Sunday, 10 February 2013

HAMNET Weekly Report 10 February 2013.

Spare a thought today for the people of the Pacific from the Solomon Islands to New Zealand where seismic activity is going through a very restless period.

During the past 3 days, the Solomon Islands have experienced no less than 21 earthquakes since Tuesday the 6th of February. The lowest reading was 4.7 on the Richter scale on the 6th of February at 8:27 UTC and the highest was 8 on the Richter scale at 1:12 UTC on the 6th of February.

This, the second of a series of quakes initiated a tsunami warning. This was later cancelled but the quakes just continue unabated. Most of the quakes occur offshore with result that there is minimal humanitarian effect yet the Islands can feel the quakes and it must be rather scary for the inhabitants.

Although these quakes are regarded as aftershocks, relief workers are on their way to the Island to ensure that the needy are cared for.

From New Zealand comes more reports of seismic activity and it was reported this morning that the two Islands that comprise New Zealand are also undergoing a ‘shake-up’ for lack of a better expression. Since the big quake of a few years back, they have recorded 11,500 smaller quakes on a regular basis right up to the most recent seismic activity.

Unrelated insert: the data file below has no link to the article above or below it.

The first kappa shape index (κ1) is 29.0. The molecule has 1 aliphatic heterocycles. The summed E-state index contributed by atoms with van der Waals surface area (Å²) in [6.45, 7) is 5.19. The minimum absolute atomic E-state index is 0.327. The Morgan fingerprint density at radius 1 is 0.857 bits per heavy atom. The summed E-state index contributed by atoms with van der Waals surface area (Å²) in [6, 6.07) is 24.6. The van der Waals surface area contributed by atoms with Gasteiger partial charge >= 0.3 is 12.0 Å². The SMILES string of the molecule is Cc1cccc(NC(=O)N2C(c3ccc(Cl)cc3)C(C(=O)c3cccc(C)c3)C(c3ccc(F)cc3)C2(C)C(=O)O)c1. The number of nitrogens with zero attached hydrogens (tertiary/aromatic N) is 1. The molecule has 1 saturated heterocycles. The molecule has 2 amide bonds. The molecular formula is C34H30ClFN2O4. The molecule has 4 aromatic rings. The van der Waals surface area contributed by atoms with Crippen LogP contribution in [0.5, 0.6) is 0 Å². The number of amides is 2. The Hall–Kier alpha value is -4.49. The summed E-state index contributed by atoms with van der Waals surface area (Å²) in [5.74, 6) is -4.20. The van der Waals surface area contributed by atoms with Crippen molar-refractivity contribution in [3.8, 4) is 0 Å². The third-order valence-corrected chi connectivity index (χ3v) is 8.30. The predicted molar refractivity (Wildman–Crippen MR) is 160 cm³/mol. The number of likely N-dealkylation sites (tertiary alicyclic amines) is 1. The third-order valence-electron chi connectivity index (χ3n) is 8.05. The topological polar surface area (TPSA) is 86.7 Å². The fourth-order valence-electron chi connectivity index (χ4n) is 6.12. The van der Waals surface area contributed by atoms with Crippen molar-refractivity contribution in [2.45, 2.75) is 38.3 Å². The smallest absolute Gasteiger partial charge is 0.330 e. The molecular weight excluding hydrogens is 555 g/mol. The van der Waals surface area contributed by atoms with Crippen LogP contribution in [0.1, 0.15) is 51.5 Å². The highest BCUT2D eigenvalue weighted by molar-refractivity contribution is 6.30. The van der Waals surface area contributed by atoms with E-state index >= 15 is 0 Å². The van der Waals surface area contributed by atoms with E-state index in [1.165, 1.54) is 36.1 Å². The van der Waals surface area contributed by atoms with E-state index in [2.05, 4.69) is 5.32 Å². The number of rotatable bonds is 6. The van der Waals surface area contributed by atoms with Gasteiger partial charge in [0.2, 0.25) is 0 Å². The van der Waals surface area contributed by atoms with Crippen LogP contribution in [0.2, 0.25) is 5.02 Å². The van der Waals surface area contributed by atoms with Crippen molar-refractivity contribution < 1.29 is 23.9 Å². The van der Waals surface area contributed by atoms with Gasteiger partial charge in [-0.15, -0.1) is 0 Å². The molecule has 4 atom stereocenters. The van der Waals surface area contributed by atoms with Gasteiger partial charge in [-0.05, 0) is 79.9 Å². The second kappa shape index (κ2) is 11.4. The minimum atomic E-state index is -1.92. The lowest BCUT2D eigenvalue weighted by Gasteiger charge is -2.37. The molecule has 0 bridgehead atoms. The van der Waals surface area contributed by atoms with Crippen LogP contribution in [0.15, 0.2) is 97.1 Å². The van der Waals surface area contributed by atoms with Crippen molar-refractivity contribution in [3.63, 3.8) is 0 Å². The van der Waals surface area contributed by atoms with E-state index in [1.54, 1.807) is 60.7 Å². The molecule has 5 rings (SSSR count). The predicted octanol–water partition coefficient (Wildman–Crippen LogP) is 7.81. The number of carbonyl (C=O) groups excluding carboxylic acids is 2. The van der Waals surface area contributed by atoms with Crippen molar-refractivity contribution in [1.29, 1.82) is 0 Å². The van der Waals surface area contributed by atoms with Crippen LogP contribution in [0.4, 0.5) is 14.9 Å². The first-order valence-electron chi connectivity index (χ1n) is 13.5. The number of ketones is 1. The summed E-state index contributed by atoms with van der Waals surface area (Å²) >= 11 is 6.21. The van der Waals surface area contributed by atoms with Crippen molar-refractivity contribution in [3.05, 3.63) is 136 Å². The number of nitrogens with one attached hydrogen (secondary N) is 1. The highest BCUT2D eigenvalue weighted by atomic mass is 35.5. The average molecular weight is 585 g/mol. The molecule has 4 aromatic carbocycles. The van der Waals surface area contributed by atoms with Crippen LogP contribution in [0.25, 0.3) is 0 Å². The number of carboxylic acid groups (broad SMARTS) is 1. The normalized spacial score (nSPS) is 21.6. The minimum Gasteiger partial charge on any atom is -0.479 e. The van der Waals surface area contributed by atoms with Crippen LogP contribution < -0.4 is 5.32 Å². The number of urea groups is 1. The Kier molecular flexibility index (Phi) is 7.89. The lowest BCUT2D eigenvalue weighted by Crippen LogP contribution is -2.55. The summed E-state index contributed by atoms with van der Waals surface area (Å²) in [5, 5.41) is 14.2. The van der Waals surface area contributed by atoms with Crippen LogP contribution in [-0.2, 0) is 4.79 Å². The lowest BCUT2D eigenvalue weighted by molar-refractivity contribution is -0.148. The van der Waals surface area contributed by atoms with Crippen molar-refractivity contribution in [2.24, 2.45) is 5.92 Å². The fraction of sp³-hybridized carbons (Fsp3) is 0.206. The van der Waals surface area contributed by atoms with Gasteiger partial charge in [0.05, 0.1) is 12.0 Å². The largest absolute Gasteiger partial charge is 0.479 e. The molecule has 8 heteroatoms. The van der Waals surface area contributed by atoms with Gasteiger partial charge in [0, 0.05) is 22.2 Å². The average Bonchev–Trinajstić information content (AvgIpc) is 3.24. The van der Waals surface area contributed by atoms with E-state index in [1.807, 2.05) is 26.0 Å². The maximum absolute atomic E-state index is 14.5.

Pakistan also experienced an earthquake in a region that is sparsely populated and did not have much effect on the population.

Locally, the rainy season continues and with information being posted on a regular basis on Twitter, one is kept informed of road conditions especially the N3 over van Reenen Pass which is often in the news due to either serious traffic accidents or misty and rainy conditions.

Hamnet will continue to monitor 7,110 MHz during the day and 3,760 MHz in the evenings. Again just a reminder that during the day, for longer distances, 10,125 MHz, in the 30m band, is an excellent frequency for communication! It is not used that often, but we should occasionally give a call especially when wishing to work from Gauteng down into the Western Cape. This band offers very good working conditions.

Reporting for Hamnet, this is Francois boths, ZS6BUU.

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